A first hand look from the .NET engineering teams
Fundamentals were a big part of our focus while building .NET 4.5. We divided fundamentals into seven areas called “tenets”. One of these tenets is compatibility. Today’s post is by Manish Agnihotri, a program manager who is driving compatibility across the .NET Framework. -- Brandon Editor's update: we've added more discussion about the compatibility of .NET Framework 4.5 in a recent post on October 17, 2012.
Fundamentals were a big part of our focus while building .NET 4.5. We divided fundamentals into seven areas called “tenets”. One of these tenets is compatibility. Today’s post is by Manish Agnihotri, a program manager who is driving compatibility across the .NET Framework. -- Brandon
Editor's update: we've added more discussion about the compatibility of .NET Framework 4.5 in a recent post on October 17, 2012.
.NET Framework 4.5 is an in-place update that replaces .NET Framework 4 (rather than a side-by-side installation). Our goal is for .NET 4.5 to be fully backward compatible with applications built for .NET 4 (.NET 3.5 and .NET 4.5 will be side-by-side). We’ll talk about the compatibility story for .NET 3.5 in a later post. One of the first things you’ll notice about .NET 4.5 is the version number (4.0.30319) is the same as .NET 4; this is the practice used by other in-place updates.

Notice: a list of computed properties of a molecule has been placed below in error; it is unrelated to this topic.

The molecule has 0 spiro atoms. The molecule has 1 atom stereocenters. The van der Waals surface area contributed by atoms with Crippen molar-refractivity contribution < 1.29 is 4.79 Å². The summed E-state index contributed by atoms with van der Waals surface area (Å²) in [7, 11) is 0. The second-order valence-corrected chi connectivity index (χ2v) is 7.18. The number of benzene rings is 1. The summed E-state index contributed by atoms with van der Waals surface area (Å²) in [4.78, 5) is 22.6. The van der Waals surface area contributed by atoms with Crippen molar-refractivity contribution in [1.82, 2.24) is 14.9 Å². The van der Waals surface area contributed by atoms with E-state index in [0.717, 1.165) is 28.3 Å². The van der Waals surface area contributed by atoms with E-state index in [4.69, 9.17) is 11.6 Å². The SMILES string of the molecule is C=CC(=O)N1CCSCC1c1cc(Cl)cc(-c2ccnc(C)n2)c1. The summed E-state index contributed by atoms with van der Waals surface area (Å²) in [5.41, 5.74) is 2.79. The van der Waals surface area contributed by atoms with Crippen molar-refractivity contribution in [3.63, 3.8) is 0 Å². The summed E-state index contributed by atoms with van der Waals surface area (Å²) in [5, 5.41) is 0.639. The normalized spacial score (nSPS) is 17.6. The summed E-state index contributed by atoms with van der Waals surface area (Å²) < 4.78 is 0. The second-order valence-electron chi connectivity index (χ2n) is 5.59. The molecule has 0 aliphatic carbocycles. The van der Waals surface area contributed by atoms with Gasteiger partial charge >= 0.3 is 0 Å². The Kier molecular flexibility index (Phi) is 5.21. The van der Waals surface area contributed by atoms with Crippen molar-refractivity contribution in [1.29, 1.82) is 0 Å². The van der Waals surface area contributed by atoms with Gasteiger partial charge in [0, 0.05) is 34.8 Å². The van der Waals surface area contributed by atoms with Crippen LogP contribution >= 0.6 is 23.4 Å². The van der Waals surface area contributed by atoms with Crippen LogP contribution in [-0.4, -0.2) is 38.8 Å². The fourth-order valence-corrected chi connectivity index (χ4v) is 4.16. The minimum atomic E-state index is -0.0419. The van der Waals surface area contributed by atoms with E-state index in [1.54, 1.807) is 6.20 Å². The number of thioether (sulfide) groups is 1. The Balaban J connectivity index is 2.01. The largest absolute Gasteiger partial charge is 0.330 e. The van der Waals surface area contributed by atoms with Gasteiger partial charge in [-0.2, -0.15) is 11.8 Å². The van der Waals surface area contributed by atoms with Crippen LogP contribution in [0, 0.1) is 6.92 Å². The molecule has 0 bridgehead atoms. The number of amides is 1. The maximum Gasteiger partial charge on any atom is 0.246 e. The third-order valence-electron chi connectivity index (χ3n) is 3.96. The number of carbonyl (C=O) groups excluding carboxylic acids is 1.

Our primary concern is guaranteeing applications you use do not break after you install .NET 4.5. We accomplish this by running hundreds of application in our compatibility lab to find issues as soon as they’re introduced. While designing new features or changing existing code, we keep compatibility in mind. And a small group of us, the Developer Division Compatibility Council (DDCC), monitor changes made by developers. We review potential breaking changes, and help teams understand and assess the compatibility impact of new features and bug fixes. For .NET 4.5, members of DDCC reviewed every proposed breaking change, every new feature, and a majority of the bug fixes for the release.